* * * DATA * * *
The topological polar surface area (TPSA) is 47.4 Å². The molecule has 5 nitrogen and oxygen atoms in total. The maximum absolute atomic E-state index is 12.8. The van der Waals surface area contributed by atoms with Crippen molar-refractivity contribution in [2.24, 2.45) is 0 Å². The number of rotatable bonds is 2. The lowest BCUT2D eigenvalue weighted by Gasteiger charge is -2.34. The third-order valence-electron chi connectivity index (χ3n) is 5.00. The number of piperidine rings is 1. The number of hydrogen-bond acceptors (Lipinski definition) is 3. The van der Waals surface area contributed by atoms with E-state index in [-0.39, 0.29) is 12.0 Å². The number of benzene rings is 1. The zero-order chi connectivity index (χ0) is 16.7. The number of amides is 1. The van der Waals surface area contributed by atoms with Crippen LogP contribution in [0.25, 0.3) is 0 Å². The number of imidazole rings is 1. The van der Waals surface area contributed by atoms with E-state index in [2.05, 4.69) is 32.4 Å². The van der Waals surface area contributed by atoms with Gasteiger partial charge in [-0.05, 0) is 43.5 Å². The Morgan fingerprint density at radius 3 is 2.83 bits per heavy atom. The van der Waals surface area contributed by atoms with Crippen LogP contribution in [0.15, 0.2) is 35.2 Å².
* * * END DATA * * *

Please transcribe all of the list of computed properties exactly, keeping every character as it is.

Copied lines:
The topological polar surface area (TPSA) is 47.4 Å². The molecule has 5 nitrogen and oxygen atoms in total. The maximum absolute atomic E-state index is 12.8. The van der Waals surface area contributed by atoms with Crippen molar-refractivity contribution in [2.24, 2.45) is 0 Å². The number of rotatable bonds is 2. The lowest BCUT2D eigenvalue weighted by Gasteiger charge is -2.34. The third-order valence-electron chi connectivity index (χ3n) is 5.00. The number of piperidine rings is 1. The number of hydrogen-bond acceptors (Lipinski definition) is 3. The van der Waals surface area contributed by atoms with E-state index in [-0.39, 0.29) is 12.0 Å². The number of benzene rings is 1. The zero-order chi connectivity index (χ0) is 16.7. The number of amides is 1. The van der Waals surface area contributed by atoms with Crippen LogP contribution in [0.25, 0.3) is 0 Å². The number of imidazole rings is 1. The van der Waals surface area contributed by atoms with E-state index in [2.05, 4.69) is 32.4 Å². The van der Waals surface area contributed by atoms with Gasteiger partial charge in [-0.05, 0) is 43.5 Å². The Morgan fingerprint density at radius 3 is 2.83 bits per heavy atom. The van der Waals surface area contributed by atoms with Crippen LogP contribution in [0.15, 0.2) is 35.2 Å².